The Advantage of Rapid 360-Degree Image Assessment:

Another claim regarding 360-degree cameras is that they provide an instant, 360-degree view without the operator having to pan an area of interest. This supposedly saves time and allows for faster response time.  The quick, overall view may save a few seconds of search time; but what is more important in a technical rescue search is image quality. With a 360-degree image, subtle signs of the presence of victims can easily be missed. Much like the popular children’s game, “Where’s Waldo”, there can be too much visual information in a 360-degree image. This could prevent an operator from properly analyzing the image and keep them from making a fast and accurate determination of the presence of a victim. The methodical, close up panning available with Zistos rescue systems will reveal subtleties that cannot be seen with a quick, distant overview. In addition, Zistos offers a zoom camera that provides 10X optical zoom, not the limited digital zoom with poor resolution available from 360-degree cameras.

Many of the 360-degree camera systems do offer a pan and digital zoom function that is software dependent. This method degrades the image quality by reducing the resolution of the image when you need to zoom in and pan the area. Some manufacturers of 360-degree camera systems even suggest that to achieve meaningful zoom resolution, their camera must be physically moved closer to the target area. This task is not always easily achievable in many collapse scenarios.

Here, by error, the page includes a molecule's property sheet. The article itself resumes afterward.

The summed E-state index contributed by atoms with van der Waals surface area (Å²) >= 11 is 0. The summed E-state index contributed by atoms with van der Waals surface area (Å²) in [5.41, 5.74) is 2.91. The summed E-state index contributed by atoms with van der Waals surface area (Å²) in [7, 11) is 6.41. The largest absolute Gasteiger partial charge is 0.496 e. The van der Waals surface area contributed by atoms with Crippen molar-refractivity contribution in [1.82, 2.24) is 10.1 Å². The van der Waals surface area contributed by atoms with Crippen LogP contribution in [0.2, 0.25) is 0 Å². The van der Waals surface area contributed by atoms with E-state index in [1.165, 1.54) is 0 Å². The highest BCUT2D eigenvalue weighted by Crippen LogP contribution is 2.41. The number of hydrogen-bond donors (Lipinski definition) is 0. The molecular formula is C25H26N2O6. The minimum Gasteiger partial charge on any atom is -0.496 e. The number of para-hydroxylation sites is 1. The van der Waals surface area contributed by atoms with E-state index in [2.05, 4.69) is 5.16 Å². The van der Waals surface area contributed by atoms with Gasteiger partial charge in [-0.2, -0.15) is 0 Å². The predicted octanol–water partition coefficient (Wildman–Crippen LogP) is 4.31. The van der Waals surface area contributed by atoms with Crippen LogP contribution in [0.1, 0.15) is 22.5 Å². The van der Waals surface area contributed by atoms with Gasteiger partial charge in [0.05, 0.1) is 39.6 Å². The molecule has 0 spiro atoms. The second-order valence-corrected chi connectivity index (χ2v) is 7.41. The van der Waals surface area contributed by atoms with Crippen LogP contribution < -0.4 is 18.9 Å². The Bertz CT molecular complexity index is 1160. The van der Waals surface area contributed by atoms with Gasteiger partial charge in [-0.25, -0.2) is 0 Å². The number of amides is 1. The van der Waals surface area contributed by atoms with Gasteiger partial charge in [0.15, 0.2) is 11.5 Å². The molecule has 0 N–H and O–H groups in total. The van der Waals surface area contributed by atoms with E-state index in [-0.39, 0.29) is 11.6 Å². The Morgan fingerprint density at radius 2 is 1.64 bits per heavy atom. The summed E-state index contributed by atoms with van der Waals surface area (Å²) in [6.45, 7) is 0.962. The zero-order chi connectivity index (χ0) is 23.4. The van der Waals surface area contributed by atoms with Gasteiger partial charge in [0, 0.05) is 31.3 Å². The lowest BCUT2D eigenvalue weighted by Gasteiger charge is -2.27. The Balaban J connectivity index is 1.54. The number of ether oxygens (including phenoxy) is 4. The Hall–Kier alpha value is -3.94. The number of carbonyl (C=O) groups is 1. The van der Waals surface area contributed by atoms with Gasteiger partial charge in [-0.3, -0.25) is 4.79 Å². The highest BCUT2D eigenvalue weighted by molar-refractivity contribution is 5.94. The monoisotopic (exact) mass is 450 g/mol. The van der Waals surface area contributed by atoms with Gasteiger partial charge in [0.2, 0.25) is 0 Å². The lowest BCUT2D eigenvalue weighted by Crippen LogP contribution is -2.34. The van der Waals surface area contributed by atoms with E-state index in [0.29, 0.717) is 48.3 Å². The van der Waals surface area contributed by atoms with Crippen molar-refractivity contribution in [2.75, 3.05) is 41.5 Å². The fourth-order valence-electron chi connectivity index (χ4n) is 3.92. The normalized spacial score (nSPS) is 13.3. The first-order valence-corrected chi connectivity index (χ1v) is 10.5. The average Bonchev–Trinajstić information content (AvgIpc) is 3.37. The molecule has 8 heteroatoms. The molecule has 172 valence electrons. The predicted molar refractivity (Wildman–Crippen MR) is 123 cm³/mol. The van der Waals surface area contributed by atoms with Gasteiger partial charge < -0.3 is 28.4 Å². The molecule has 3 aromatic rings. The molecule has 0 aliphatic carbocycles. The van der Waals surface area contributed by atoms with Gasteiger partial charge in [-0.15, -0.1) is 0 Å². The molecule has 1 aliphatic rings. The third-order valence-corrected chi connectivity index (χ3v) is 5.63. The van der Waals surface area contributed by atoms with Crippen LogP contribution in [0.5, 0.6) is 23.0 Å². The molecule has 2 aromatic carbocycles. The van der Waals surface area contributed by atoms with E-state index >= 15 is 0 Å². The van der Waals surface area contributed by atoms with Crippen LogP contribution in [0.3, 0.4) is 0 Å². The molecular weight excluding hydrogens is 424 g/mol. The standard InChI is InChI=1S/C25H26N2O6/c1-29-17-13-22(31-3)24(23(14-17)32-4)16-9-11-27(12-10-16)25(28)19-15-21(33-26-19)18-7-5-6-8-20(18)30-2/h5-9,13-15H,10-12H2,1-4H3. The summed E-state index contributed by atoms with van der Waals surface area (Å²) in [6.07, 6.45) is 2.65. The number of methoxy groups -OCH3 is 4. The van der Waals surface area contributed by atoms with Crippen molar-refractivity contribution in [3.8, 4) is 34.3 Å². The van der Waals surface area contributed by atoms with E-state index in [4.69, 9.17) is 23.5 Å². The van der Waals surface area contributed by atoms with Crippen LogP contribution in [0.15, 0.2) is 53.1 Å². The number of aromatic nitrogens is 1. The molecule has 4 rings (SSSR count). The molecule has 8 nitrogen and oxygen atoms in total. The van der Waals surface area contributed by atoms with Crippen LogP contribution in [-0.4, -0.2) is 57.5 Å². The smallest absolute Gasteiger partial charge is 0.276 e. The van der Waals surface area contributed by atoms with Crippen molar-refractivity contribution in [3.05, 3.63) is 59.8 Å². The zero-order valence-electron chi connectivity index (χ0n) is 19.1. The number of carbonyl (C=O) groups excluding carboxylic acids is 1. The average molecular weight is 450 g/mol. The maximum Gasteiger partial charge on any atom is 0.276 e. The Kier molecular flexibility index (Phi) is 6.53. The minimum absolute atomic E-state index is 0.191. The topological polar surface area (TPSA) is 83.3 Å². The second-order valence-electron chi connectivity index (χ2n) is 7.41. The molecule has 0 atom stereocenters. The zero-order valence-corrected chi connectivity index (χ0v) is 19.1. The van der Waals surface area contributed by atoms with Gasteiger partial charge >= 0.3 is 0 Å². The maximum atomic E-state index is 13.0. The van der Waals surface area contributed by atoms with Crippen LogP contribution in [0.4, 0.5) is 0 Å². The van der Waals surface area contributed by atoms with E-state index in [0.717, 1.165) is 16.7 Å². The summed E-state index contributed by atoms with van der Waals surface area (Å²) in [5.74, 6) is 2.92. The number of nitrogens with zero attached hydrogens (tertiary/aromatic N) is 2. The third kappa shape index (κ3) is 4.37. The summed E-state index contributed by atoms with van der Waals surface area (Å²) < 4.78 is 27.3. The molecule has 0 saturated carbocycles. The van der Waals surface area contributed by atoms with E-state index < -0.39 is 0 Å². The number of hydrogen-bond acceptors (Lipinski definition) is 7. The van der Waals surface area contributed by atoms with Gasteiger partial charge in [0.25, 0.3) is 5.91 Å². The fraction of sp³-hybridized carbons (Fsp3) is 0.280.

Illumination Concerns and Thermal Imaging Options:

Illumination is another problem with 360-degree camera systems. It is very difficult to create well balanced, even illumination about the 360-degree field of view of a camera. This creates light and dark areas in the video image. This is more of a problem the further away you need to look into the void space and away from the camera head. It would be very easy to miss a subtle tell-tale indicator of a trapped victim if the area happens to be in a dark spot in the field of view. The Zistos systems produce a powerful beam of light that moves coincident with the camera. This eliminates dark areas in the video image and allows the operator to see the important visual clues that may be present indicating the presence of a trapped victim. In addition, Zistos systems have a thermal imager option. This option can show a victim’s heat signature even when covered in concrete dust or mud. These victim images may not be visible on standard video cameras and most 360-degree camera systems do not offer a thermal option.

Wireless Transmission Issues: